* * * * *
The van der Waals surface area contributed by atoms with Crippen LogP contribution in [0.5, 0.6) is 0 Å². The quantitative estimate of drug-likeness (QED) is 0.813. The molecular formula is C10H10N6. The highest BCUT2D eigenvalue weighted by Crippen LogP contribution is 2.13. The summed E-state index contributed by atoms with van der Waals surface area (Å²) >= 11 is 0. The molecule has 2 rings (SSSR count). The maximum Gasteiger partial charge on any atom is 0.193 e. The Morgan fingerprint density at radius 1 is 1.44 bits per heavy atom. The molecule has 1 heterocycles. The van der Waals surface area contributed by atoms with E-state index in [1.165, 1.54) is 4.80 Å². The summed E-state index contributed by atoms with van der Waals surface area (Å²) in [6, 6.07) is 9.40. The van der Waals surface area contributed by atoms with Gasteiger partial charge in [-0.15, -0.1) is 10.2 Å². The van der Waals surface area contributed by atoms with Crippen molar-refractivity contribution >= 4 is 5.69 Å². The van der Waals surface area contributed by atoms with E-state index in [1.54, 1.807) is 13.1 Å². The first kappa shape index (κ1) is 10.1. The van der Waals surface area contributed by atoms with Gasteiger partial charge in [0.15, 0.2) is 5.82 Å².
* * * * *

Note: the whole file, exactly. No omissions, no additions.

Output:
The van der Waals surface area contributed by atoms with Crippen LogP contribution in [0.5, 0.6) is 0 Å². The quantitative estimate of drug-likeness (QED) is 0.813. The molecular formula is C10H10N6. The highest BCUT2D eigenvalue weighted by Crippen LogP contribution is 2.13. The summed E-state index contributed by atoms with van der Waals surface area (Å²) >= 11 is 0. The molecule has 2 rings (SSSR count). The maximum Gasteiger partial charge on any atom is 0.193 e. The Morgan fingerprint density at radius 1 is 1.44 bits per heavy atom. The molecule has 1 heterocycles. The van der Waals surface area contributed by atoms with E-state index in [1.165, 1.54) is 4.80 Å². The summed E-state index contributed by atoms with van der Waals surface area (Å²) in [6, 6.07) is 9.40. The van der Waals surface area contributed by atoms with Gasteiger partial charge in [-0.15, -0.1) is 10.2 Å². The van der Waals surface area contributed by atoms with Crippen molar-refractivity contribution >= 4 is 5.69 Å². The van der Waals surface area contributed by atoms with E-state index in [1.54, 1.807) is 13.1 Å². The first kappa shape index (κ1) is 10.1. The van der Waals surface area contributed by atoms with Gasteiger partial charge in [0.15, 0.2) is 5.82 Å².